Cabbage Cutworm

The following article is from The Great Soviet Encyclopedia (1979). It might be outdated or ideologically biased.

Cabbage Cutworm

 

(Barathra brassicae), a butterfly of the family Noctuidae. The wingspread measures 50 mm. The front wings are gray-brown with dark crosswise stripes and a kidney-shaped spot in the center; the hind wings are lighter. The caterpillar is 50 mm long and greenish gray, green, or brown. The eggs are gray and hemispherical.

The cabbage cutworm is found in Europe, with the exception of the extreme north, and Asia (the Caucasus, Siberia, Middle Asia). It damages crucifers, especially cabbage, as well as tobacco, sunflowers, beets, peas, onions, lettuce, and many other plants. There are one to three generations a year. The chrysalides hibernate through the winter in the ground, and the butterflies fly out in May and June. The eggs are laid on the underside of leaves in groups of ten to 15. In eating, caterpillars leave irregularly-shaped holes in the leaves and inner passages in the cabbage heads, soiling them with their excrement. Measures taken to control the cabbage cutworm include deep autumn plowing; releasing a cabbage cutworm parasite, the trichogramma (as many as 50, 000 per hectare), during the pest’s egg-laying period; sowing plants of the family Umbelliferae (carrots, parsnips, fennel), which attract the cabbage cutworm parasite Ernestia conso-brina Meig; and treating plants with insecticides.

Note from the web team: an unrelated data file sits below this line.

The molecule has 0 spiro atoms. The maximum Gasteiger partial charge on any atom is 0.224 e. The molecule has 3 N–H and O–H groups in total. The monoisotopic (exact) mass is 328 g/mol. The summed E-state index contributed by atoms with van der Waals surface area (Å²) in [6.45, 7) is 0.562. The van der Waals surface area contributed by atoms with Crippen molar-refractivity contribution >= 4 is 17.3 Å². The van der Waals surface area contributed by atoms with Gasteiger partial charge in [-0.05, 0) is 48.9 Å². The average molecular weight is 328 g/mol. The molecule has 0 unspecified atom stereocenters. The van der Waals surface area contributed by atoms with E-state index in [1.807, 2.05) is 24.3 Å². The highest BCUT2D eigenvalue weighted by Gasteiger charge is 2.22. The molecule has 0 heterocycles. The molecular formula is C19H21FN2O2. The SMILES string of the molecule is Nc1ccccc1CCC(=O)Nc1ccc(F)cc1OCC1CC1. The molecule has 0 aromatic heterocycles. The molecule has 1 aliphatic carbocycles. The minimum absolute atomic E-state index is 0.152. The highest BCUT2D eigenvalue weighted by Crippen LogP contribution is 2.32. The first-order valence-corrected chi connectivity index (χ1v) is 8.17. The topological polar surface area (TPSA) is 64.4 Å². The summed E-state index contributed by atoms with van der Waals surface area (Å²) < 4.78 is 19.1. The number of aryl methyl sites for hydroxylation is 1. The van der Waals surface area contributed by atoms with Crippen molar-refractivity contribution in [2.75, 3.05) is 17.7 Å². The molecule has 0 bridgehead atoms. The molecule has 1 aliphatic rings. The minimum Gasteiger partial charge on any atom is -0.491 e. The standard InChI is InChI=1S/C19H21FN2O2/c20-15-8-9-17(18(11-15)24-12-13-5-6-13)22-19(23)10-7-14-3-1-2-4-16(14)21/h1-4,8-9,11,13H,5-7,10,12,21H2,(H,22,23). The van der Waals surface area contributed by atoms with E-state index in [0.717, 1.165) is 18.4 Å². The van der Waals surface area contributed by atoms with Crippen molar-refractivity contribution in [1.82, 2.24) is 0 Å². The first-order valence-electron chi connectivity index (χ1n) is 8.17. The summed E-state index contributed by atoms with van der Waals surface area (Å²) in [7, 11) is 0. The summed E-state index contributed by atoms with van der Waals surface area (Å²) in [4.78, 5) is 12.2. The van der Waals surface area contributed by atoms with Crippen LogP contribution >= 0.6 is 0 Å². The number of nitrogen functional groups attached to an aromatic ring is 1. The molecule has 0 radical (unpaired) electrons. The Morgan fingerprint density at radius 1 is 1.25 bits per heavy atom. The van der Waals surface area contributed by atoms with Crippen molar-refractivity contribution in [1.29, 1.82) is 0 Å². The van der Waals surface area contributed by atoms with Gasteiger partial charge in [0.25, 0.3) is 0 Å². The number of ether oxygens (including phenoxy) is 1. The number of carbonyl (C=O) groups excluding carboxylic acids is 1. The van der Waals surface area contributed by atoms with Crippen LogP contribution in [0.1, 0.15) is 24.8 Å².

The Great Soviet Encyclopedia, 3rd Edition (1970-1979). © 2010 The Gale Group, Inc. All rights reserved.